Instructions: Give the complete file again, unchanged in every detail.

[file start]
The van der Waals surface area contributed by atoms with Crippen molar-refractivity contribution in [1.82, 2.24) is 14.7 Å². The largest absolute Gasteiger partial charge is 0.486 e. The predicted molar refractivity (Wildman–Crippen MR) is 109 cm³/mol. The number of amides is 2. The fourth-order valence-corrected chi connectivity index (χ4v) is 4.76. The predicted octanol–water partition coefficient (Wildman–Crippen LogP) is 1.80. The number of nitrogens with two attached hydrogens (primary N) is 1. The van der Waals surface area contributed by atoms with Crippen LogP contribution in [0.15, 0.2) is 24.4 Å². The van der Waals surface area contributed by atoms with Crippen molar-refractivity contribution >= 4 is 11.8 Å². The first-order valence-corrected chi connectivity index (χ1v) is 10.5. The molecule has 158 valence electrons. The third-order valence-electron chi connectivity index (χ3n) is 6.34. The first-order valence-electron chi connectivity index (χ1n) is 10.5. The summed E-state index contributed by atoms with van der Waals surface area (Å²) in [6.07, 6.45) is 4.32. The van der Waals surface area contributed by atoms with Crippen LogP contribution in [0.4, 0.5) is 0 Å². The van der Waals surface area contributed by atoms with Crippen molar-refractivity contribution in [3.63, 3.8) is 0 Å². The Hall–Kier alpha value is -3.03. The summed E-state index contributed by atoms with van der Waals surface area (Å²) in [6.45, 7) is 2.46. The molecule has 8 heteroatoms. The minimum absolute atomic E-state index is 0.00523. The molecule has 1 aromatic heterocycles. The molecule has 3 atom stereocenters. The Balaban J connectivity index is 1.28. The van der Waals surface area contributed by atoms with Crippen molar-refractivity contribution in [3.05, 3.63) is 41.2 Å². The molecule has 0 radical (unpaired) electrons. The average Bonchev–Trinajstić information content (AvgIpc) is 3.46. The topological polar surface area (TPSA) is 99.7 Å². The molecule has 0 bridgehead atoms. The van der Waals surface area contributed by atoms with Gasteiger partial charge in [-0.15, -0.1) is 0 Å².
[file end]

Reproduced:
The van der Waals surface area contributed by atoms with Crippen molar-refractivity contribution in [1.82, 2.24) is 14.7 Å². The largest absolute Gasteiger partial charge is 0.486 e. The predicted molar refractivity (Wildman–Crippen MR) is 109 cm³/mol. The number of amides is 2. The fourth-order valence-corrected chi connectivity index (χ4v) is 4.76. The predicted octanol–water partition coefficient (Wildman–Crippen LogP) is 1.80. The number of nitrogens with two attached hydrogens (primary N) is 1. The van der Waals surface area contributed by atoms with Crippen LogP contribution in [0.15, 0.2) is 24.4 Å². The van der Waals surface area contributed by atoms with Crippen molar-refractivity contribution >= 4 is 11.8 Å². The first-order valence-corrected chi connectivity index (χ1v) is 10.5. The molecule has 158 valence electrons. The third-order valence-electron chi connectivity index (χ3n) is 6.34. The first-order valence-electron chi connectivity index (χ1n) is 10.5. The summed E-state index contributed by atoms with van der Waals surface area (Å²) in [6.07, 6.45) is 4.32. The van der Waals surface area contributed by atoms with Crippen LogP contribution in [0.4, 0.5) is 0 Å². The van der Waals surface area contributed by atoms with Crippen molar-refractivity contribution in [3.63, 3.8) is 0 Å². The Hall–Kier alpha value is -3.03. The summed E-state index contributed by atoms with van der Waals surface area (Å²) in [6.45, 7) is 2.46. The molecule has 8 heteroatoms. The minimum absolute atomic E-state index is 0.00523. The molecule has 1 aromatic heterocycles. The molecule has 3 atom stereocenters. The Balaban J connectivity index is 1.28. The van der Waals surface area contributed by atoms with Crippen molar-refractivity contribution in [3.05, 3.63) is 41.2 Å². The molecule has 0 radical (unpaired) electrons. The average Bonchev–Trinajstić information content (AvgIpc) is 3.46. The topological polar surface area (TPSA) is 99.7 Å². The molecule has 0 bridgehead atoms. The van der Waals surface area contributed by atoms with Gasteiger partial charge in [-0.15, -0.1) is 0 Å².